CBP Recordations

What is a Recordation with U.S. Customs and Border Protection?

What is a CBP Recordation?

Many companies mistakenly believe that registering a trademark or copyright with the U.S. Government provides the same protection and remedies as recording those materials with U.S. Customs and Border Protection (CBP). The processes achieve two different goals. The reason to register a trademark or copyright with the United States Patent and Trademark Office (USPTO) is to give the public notice of one’s ownership of the trademark or copyright. On the other hand, the purpose of recording a trademark or copyright with U.S. Customs is to partner with U.S. Customs to prevent the unauthorized importation of merchandise which bears a recorded trademark or copyright. U.S. Customs prevents counterfeit products from entering or exiting the United States (and included in transit goods) when registered trademark or copyright holders record their trademarks or copyrights with U.S. Customs.

Does CBP Take Recordations Seriously?

CBP takes Intellectual Property Rights (IPR) enforcement very seriously, in fact, it’s a priority. Shipments not destined for the U.S., that are merely in transit (for example from China for a brief stop in Miami to the ultimate destination in Latin America), are no exception. The fact that CBP enforces IPR rights for in transit merchandise surprises many — but lets face it, if CBP is to protect IPR rights, why should it stop at products solely destined for the U.S.?

When a trademark or copyright is recorded with U.S. Customs, infringing merchandise may easily be detected by U.S. Customs at all 328 official ports of entry across the country. Once a trademark or copyright is recorded with U.S. Customs, the owner’s information is entered into an electronic database accessible to over 60,000 U.S. Customs officers in the United States and overseas. U.S. Customs uses this information to target suspect shipments for the purpose of physically examining merchandise which ultimately prevents the importation or exportation of infringing goods. To make sure a trademark or copyright is properly recorded with U.S. Customs, consult with Diaz Trade Law. Diaz Trade Law is familiar with the process and familiar with teaching CBP how to look out for infringers.

What are the Advantages to Recording a Trademark or Copyright?

The most obvious advantage to recording a trademark or copyright with U.S. Customs, is that U.S. Customs will monitor and seize infringing merchandise at the ports of entry so that the trademark or copyright holder does not have to locate and prosecute every unauthorized importer, distributor, retailer illegally using its trademark or copyright.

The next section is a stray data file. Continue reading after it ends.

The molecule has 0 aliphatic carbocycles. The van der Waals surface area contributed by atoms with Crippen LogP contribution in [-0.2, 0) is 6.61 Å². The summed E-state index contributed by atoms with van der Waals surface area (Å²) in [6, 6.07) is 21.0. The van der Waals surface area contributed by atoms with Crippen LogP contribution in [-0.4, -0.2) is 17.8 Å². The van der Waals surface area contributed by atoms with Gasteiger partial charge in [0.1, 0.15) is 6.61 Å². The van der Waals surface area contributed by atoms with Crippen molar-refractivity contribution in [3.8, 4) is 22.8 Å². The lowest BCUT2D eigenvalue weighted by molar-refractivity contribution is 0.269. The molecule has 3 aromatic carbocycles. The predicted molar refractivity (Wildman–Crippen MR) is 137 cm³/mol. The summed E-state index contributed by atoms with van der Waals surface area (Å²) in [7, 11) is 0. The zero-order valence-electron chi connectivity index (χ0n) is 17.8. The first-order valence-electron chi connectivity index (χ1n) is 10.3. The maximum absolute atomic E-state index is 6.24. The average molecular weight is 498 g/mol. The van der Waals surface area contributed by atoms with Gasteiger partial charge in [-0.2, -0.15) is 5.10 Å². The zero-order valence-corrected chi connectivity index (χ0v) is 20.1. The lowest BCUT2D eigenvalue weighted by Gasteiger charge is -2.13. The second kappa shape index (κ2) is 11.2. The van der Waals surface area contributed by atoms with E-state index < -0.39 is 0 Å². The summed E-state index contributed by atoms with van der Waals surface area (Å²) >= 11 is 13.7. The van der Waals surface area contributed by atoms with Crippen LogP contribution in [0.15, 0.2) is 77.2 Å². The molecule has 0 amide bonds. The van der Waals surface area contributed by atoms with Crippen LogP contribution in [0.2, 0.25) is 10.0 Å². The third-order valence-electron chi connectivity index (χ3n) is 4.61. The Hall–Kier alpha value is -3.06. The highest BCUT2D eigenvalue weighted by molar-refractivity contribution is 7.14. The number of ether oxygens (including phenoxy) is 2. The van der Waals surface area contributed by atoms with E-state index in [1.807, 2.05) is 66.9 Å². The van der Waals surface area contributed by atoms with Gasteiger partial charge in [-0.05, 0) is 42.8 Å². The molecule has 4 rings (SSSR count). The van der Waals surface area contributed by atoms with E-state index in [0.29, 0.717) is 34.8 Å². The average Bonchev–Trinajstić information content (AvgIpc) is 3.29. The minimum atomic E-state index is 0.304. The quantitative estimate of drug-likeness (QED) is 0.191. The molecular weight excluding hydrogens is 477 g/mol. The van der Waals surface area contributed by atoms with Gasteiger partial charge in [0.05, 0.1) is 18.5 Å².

U.S. Customs has the authority to issue monetary fines against anyone who facilitates the attempted introduction into the U.S. of seized and forfeited counterfeit merchandise. U.S. Customs may go to the U.S. Attorney’s Office and request that those involved in the illegal activity be criminally prosecuted under the Trademark Counterfeiting Act of 1984. First time violators of this Act are subject to penalties of up to ten years imprisonment and/or a $2,000,000 fine, while repeat offenders are subject to 20 years imprisonment and/or a fine up to $5,000,000.

Is it an Easy Process?

Trademark and copyright recordations may now be filed online with U.S. Customs’ new Intellectual Property Rights e-Recordation (IPRR) online system. CBP’s IPRR system allows holders of registered trademarks and copyrights to record their registration with CBP, so that CBP can police the borders for infringing goods. Once recorded, it is entered into an online search system named IPRS. CBP officers can be trained to identify and interdict counterfeit goods. Before logging on to record a trademark or copyright, a trademark or copyright holder should be extremely knowledgeable with the Customs regulations found in 19 CFR Part 133, and the specific questions that will be asked on the application. Otherwise, consult with Diaz Trade Law. Diaz Trade Law is already familiar with the process.

What are Grey Market Goods?

It is advisable to attempt to obtain “gray market” protection from U.S. Customs. “Gray market” goods are foreign-made articles bearing a genuine trademark or trade name identical with, or substantially indistinguishable from one owned and recorded by a citizen of the United States or a corporation or association created or organized within the United States, which are imported without the authorization of the U.S. holder.

What is the Benefit to my Company?

If you took the time to register your trademark or copyright with the U.S. Patent and Trademark Office then consider taking the extra step to record that trademark or copyright with CBP. Wouldn’t you want CBP to stop infringers, even if they are just passing through for a brief moment?

It is extremely beneficial for a company to record its registered trademark or copyright with U.S. Customs, as U.S. Customs may be a company’s greatest, and most cost effective ally when it comes to trademark and copyright enforcement.

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